For Mr. Mackintosh, casting is most essential. He brought Mr. Pryce as the Engineer, a role that is sinister, evil, calculating and a lowlife. He’d do anything and sacrifice anyone just to save his hide. Mr. Pryce played that part to perfection, and at the end you were cheering for him. As for Jon Jon Briones as the Engineer, I honestly have no idea what he is conveying. The closet character I could think of was a sleazy version of the parrot, Jose Carioca, in the 1943 Disney animated movie Saludos Amigos; totally lacking in personality, charisma and style, nothing that would suggest sinister, just plain smarmy and weasely.

Ms. Noblezada is enchanting as Kim, but Mr. Brammer lacks the passion that tortures Chris for having left Kim behind. Honorable mention must be made to Katie Rose Clark as Ellen, Chris’ wife, and Nicholas Christopher as John, Chris’ war buddy and friend. Another standout is Rachelle Ann Go as the prostitute Gigi, with her lush, haunting voice.

From a visual standpoint, this version of Miss Saigon is grimy and gritty.  Its direction by Laurence Connor is listless and aimless, no real vision or structure to it. It is so dimly lit that it is hard to distinguish if there ever was any daylight in Saigon. I saw this production in London in 2015 at the Prince Edward Theatre and there were talks back then that Miss Saigon would be transferring to Broadway. I knew that to make this move, better choices had to be made in direction and casting, especially for the Engineer.  The Engineer has to be able to hold up this giant behemoth of a musical. It wasn’t Mr. Briones then in the U.K. production and time has not improved him. Smarmy and pandering to the audience is not a real interpretation for the Engineer. Certainly better, tighter and more disciplined direction is needed than what Mr. Connor has provided.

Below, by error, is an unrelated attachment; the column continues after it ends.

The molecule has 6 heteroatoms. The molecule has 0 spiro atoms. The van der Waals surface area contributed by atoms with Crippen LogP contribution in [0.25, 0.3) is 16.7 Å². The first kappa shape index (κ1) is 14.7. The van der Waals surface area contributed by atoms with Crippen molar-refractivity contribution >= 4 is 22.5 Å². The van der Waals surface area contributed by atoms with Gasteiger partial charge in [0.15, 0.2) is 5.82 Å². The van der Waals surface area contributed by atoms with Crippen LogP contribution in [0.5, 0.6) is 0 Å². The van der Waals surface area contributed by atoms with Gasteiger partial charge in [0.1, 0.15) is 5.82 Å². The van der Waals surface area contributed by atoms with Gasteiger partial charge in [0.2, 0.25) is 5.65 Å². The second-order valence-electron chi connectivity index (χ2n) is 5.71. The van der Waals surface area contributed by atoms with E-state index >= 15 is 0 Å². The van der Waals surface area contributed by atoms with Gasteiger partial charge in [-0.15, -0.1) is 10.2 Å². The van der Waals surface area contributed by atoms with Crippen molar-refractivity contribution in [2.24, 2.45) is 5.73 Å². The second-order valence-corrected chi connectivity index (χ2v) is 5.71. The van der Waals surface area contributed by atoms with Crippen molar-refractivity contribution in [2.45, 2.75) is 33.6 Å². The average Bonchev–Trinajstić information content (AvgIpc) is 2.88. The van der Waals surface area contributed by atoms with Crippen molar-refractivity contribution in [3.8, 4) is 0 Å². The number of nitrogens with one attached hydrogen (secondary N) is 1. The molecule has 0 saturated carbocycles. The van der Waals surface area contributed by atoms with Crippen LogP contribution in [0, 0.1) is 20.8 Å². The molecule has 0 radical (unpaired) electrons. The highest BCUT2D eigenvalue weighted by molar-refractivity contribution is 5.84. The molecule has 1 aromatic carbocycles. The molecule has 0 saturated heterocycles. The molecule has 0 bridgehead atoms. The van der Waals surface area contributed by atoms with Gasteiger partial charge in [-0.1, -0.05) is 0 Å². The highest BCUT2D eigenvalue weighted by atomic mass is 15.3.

It is not impossible to sell a historical musical that once lived for the helicopter gimmick; however, it is harder to sell when you have a musical with unfamiliar names, especially this season when there are stars in many of the shows currently playing. You can still sell a historical musical with no names if it is brilliantly conceived, directed and acted. Case in point: Come From Away—highly recommended.

 

Edited by Scott Harrah
Published March 29, 2017
Reviewed at press performance on March 28, 2017

 

Miss Saigon

‘MISS SAIGON’: Jon Jon Briones. Photo: Matthew Murphy

Miss Saigon

‘MISS SAIGON’: Katie Rose Clarke & Alistair Brammer. Photo: Matthew Murphy

‘MISS SAIGON’: Rachelle Ann Go. Photo: Matthew Murphy

Miss Saigon

‘MISS SAIGON’: Alistair Brammer & Eva Noblezada. Photo: Matthew Murphy

Miss Saigon

‘MISS SAIGON’: Jon Jon Briones & cast. Photo: Matthew Murphy

Miss Saigon

‘MISS SAIGON’: Eva Noblezada. Photo: Matthew Murphy

‘MISS SAIGON’: Devin Ilaw. Photo: Matthew Murphy

‘MISS SAIGON’: Jon Jon Briones. Photo: Matthew Murphy

Miss Saigon

‘MISS SAIGON’: Eva Noblezada. Photo: Matthew Murphy

‘MISS SAIGON’: Jon Jon Briones. Photo: Matthew Murphy

‘MISS SAIGON’: Nicholas Christopher. Photo: Matthew Murphy

‘MISS SAIGON’: Alistair Brammer. Photo: Joan Marcus

‘MISS SAIGON’: Alistair Brammer & Eva Noblezada. Photo: Matthew Murphy

‘MISS SAIGON’: Eva Noblezada & Samuel Li Weintraub. Photo: Matthew Murphy

‘MISS SAIGON’: Jon Jon Briones & cast. Photo: Matthew Murphy